Excerpts from Jim Conrad's
Naturalist Newsletter

from the August 9, 2015 Newsletter issued from Yuxunah, 20 kms southwest of Chichén Itzá Ruins, central Yucatán MÉXICO

This week I accompanied a field trip taken by the month-long ethnobotany workshop being conducted here at Yaxunah's Community Center. The excursion was led by specialists from CICY, Yucatá® state's Center for Scientific Investigation, and during it we came upon the largest Cassava I've ever seen, a woody tree about 15 feet tall (4.5m). Below, you can barely make out its much-branched, scraggly trunks against the forest's cluttered background:

Tree Manioc, Manihot cf. carthaginensis, large plants in wild

A closer look at its bifurcating trunk is shown below:

Tree Manioc, Manihot cf. carthaginensis,woody stems of large plant

NOTE: Later I learn that three wild Manioc species occur in the Yucatan Peninsula. Because of its height I'm guessing that this is MANIHOT CARTHAGINENSIS, which can reach 20m in height (65ft). Another woody species commonly occurring here is the woody Manihot aesculifolia, which the literature says can reach 4m in height (13ft) -- not quite as high as the one in our pictures.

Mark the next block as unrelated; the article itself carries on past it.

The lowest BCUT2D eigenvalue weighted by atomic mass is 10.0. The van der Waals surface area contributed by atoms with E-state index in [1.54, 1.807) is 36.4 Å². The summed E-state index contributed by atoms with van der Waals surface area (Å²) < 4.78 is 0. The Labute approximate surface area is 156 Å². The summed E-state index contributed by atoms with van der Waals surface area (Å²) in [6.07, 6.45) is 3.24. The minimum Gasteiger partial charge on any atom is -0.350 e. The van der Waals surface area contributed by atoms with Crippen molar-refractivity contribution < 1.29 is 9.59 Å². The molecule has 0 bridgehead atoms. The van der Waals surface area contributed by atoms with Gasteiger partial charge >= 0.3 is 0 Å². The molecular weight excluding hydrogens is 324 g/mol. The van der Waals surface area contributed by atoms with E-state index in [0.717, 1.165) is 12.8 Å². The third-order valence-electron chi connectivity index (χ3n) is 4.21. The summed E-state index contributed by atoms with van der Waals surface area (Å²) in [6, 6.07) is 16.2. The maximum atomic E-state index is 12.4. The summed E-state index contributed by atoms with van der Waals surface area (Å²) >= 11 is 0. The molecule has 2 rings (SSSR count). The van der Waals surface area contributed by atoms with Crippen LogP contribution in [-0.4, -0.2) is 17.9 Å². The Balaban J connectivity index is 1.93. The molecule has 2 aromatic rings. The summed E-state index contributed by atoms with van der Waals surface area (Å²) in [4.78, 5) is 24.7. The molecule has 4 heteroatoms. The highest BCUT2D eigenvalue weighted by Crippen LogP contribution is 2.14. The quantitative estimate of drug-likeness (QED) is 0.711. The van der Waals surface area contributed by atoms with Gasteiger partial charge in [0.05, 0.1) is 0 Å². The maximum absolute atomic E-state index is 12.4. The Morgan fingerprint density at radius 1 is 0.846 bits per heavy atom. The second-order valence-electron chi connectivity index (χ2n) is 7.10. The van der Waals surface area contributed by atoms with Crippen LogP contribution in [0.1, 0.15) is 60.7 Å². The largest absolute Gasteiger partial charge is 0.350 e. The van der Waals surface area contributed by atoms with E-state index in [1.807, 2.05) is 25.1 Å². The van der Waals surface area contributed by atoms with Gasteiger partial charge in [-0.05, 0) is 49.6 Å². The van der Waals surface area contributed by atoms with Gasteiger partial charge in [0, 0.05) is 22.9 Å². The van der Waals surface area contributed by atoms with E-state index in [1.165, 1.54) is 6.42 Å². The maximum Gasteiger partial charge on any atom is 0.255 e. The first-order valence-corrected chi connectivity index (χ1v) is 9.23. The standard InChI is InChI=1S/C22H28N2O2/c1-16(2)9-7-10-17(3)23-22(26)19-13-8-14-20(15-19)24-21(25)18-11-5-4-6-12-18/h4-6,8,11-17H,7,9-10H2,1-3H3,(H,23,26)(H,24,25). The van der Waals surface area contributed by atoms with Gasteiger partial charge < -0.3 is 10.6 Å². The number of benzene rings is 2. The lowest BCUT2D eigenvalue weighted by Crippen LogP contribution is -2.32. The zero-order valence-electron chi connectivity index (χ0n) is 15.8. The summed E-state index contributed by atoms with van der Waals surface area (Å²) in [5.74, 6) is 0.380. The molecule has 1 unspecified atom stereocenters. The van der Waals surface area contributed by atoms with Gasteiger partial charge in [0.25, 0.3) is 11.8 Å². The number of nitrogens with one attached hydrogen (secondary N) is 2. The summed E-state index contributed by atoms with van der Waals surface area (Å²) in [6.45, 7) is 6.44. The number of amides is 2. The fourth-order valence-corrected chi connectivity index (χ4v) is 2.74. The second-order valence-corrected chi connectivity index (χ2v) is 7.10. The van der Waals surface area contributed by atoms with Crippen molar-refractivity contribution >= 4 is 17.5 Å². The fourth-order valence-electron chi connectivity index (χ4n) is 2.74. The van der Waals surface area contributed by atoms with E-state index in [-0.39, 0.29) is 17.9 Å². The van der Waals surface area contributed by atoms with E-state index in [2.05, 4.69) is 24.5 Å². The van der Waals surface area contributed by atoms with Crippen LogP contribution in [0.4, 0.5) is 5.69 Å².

It's hard to believe that such a large plant could be a Cassava until you see the leaves, which are typical Cassava leaves. They formed a canopy a good distance overhead, as shown below:

Tree Manioc, Manihot cf. carthaginensis, leaves of large plant

The ethnobotanist leading the workshop suggests that these plants might have been introduced into the Yucatan Peninsula many years ago, even thousands of years ago, long before Europeans arrived. Other plants such as sweet potatoes and tomatoes made long-distance journeys before Europeans invaded the continent, so it's not unreasonable to conjecture that our Cassavas might have done the same.

The CICY trip leader said he'd seen larger Cassavas, with much thicker stems, and when he showed me how large the underground tuberous root could be, it was about as wide as a car tire.